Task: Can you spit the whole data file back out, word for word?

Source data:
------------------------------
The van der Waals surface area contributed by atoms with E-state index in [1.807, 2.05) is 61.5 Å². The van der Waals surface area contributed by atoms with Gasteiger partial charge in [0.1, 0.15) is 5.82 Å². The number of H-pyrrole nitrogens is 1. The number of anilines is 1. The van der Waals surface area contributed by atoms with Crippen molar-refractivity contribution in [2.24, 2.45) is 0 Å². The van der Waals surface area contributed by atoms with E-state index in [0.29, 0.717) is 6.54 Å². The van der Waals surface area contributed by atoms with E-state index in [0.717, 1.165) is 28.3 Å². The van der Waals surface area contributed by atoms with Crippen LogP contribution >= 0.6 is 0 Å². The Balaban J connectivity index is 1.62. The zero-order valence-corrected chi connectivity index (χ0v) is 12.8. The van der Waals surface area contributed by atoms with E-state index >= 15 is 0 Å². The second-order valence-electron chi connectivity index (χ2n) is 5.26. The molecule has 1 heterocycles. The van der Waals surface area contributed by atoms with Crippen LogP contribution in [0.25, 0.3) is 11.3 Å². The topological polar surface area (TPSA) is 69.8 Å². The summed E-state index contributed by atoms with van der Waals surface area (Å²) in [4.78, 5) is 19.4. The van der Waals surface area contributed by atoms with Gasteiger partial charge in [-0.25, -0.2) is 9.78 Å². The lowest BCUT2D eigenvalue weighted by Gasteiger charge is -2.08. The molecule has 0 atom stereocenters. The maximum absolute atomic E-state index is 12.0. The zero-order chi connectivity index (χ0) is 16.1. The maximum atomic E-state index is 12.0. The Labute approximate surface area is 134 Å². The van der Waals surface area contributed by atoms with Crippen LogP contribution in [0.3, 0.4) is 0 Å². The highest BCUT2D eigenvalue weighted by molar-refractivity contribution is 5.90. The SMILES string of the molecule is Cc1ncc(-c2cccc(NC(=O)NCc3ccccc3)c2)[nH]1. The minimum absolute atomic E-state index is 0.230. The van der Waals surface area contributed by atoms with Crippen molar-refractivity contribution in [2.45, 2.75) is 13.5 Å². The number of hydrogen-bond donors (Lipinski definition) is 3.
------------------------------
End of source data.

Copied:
The van der Waals surface area contributed by atoms with E-state index in [1.807, 2.05) is 61.5 Å². The van der Waals surface area contributed by atoms with Gasteiger partial charge in [0.1, 0.15) is 5.82 Å². The number of H-pyrrole nitrogens is 1. The number of anilines is 1. The van der Waals surface area contributed by atoms with Crippen molar-refractivity contribution in [2.24, 2.45) is 0 Å². The van der Waals surface area contributed by atoms with E-state index in [0.29, 0.717) is 6.54 Å². The van der Waals surface area contributed by atoms with E-state index in [0.717, 1.165) is 28.3 Å². The van der Waals surface area contributed by atoms with Crippen LogP contribution >= 0.6 is 0 Å². The Balaban J connectivity index is 1.62. The zero-order valence-corrected chi connectivity index (χ0v) is 12.8. The van der Waals surface area contributed by atoms with E-state index >= 15 is 0 Å². The second-order valence-electron chi connectivity index (χ2n) is 5.26. The molecule has 1 heterocycles. The van der Waals surface area contributed by atoms with Crippen LogP contribution in [0.25, 0.3) is 11.3 Å². The topological polar surface area (TPSA) is 69.8 Å². The summed E-state index contributed by atoms with van der Waals surface area (Å²) in [4.78, 5) is 19.4. The van der Waals surface area contributed by atoms with Gasteiger partial charge in [-0.25, -0.2) is 9.78 Å². The lowest BCUT2D eigenvalue weighted by Gasteiger charge is -2.08. The molecule has 0 atom stereocenters. The maximum absolute atomic E-state index is 12.0. The zero-order chi connectivity index (χ0) is 16.1. The maximum atomic E-state index is 12.0. The Labute approximate surface area is 134 Å². The van der Waals surface area contributed by atoms with Crippen LogP contribution in [0.3, 0.4) is 0 Å². The highest BCUT2D eigenvalue weighted by molar-refractivity contribution is 5.90. The SMILES string of the molecule is Cc1ncc(-c2cccc(NC(=O)NCc3ccccc3)c2)[nH]1. The minimum absolute atomic E-state index is 0.230. The van der Waals surface area contributed by atoms with Crippen molar-refractivity contribution in [2.45, 2.75) is 13.5 Å². The number of hydrogen-bond donors (Lipinski definition) is 3.